This is a good start, as is the planned visit by South Korean President Moon Jae In to Pyongyang this fall. Kim Jong Un should reciprocate soon after with more meetings in the DMZ.
The Argentina and Brazil case is indicative of what all diplomats know: Dialogue matters. More specifically, meetings at both the head-of-state level and at the technical expert level can be important drivers of progress, while creating avenues for trust and confidence-building measures.
Trust and Confidence-Building
In creating ABACC, Argentina and Brazil embarked on a number of such measures, including high-level presidential and technical reciprocal visits to unsafeguarded and sensitive nuclear facilities. In 1987, Argentine President Raúl Alfonsín invited Brazilian President José Sarney to an exclusive tour of the unsafeguarded Pilcaniyeu pilot uranium enrichment facility. Until then, Argentina had not publicly admitted this facility existed. In response, Sarney invited Alfonsín to the navy-controlled Aramar uranium enrichment facility in the Iperó nuclear complex, Brazil’s own secret nuclear installation. Alfonsin was the first foreigner to visit the plant.
These mutual visits to previously secret and unsafeguarded nuclear installations created an atmosphere of trust, helping assure one another and the international community that neither country was pursuing nuclear weapons. In addition, these measures propelled further declarations, encouraging deeper bilateral nuclear cooperation. The process of building confidence increased trust and facilitated working relationships that were helpful in finding ways to turn goodwill into practical steps, most notably the creation of ABACC.
The North and South Koreans could explore various options for exchanges related to both nuclear and conventional issues, such as visits by South Korean and IAEA inspectors to North Korean nuclear sites. Over time, this could lead to a new policy based on openness rather than opacity.
The final lesson concerns the political will of the Argentine and Brazilian leadership. A mutual safeguards inspection regime could not have been realized without the commitment of leaders in Buenos Aires and Brasilia. The re-emergence of civilian leadership in both countries in the mid-1980s created space for better engagement. Under the leadership of civilians committed to fostering cooperation, the bilateral nuclear agreements became a major part of the rapprochement process. The countries’ first democratic governments established a common nuclear policy by signing five nuclear cooperation agreements that helped demonstrate their respective programs were peaceful. Successive administrations maintained this cooperation, eventually resulting in the decision to implement ABACC, which remains in place today.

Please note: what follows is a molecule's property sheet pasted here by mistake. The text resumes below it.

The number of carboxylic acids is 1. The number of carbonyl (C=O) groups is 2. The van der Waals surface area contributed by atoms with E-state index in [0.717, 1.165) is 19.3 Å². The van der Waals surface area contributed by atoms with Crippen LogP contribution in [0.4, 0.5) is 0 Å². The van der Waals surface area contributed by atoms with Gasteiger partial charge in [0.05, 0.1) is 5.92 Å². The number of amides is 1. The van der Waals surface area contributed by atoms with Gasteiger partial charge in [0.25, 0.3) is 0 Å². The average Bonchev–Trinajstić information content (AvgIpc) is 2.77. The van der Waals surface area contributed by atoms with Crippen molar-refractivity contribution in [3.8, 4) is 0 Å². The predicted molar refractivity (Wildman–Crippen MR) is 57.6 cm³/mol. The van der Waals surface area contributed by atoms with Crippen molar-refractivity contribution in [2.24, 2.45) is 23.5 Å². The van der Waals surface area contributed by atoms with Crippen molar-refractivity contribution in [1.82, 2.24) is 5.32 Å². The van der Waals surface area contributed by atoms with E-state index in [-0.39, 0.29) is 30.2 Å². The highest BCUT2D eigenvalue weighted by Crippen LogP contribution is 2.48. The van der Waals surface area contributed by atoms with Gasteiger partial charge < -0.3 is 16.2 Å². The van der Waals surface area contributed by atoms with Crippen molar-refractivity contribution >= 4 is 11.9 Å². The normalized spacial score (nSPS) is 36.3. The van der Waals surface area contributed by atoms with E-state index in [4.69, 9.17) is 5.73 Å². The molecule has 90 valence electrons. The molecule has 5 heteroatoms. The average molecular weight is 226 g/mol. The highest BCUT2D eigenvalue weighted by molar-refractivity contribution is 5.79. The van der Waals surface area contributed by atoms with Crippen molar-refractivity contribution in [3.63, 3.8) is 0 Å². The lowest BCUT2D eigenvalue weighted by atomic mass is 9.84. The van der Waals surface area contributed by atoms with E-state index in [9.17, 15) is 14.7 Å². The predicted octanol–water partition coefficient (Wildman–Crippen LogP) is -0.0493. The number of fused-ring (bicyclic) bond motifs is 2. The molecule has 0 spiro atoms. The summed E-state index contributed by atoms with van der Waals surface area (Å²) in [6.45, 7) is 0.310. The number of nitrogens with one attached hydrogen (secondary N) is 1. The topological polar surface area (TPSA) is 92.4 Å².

There seems to be a similar foundation of political will on both sides of the 38th parallel. Moon favors engagement with his North Korean neighbor, while Kim surprised the world with his diplomatic overture agreeing that both Koreas should walk under one flag at the Pyeongchang Winter Olympics.
An Imperfect But Important Example
Of course, there are aspects of the ABACC process that differ from the situation between North and South Korea. First, while North Korea and South Korea also share a border, one has a nuclear weapons program, while the other doesn’t (though it sits under the protection of the U.S. nuclear umbrella). This was not the case for Argentina and Brazil since neither had a nuclear weapons program, nor any security guarantees from allies. Second, while Korean peninsula tensions may have been diffused somewhat given the recent interactions between the heads of state, deep-rooted feelings of suspicion and mistrust may still exist. Third, no two regions can be expected to have identical political, military, or economic characteristics. Therefore, a mutual inspections and safeguards verification system that works well in one region is not guaranteed to do so in another. Still, the Panmunjom declaration outlines a path toward sustained dialogue, provides room for confidence and trust-building measures, and indicates nascent political will from both sides — all features that the Brazilian and Argentinian experience suggests are signs of progress.
With numerous challenges ahead, the lessons learned from the creation and subsequent sustained success of ABACC are a good starting point for a discussion of next steps between another pair of rival nations whose ties are fraught with nuclear tensions.
Sara Z. Kutchesfahani, Ph.D., is a senior policy analyst at the Center for Arms Control and Non-Proliferation, focusing on efforts to combat nuclear terrorism, and author of the book, Politics and the Bomb: The Role of Experts in the Creation of Cooperative Nuclear Non-Proliferation Agreements (New York: Routledge, 2014), which covers how ABACC (and the Nunn-Lugar Cooperative Threat Reduction Program) was created.
Image: IAEA Imagebank/Flickr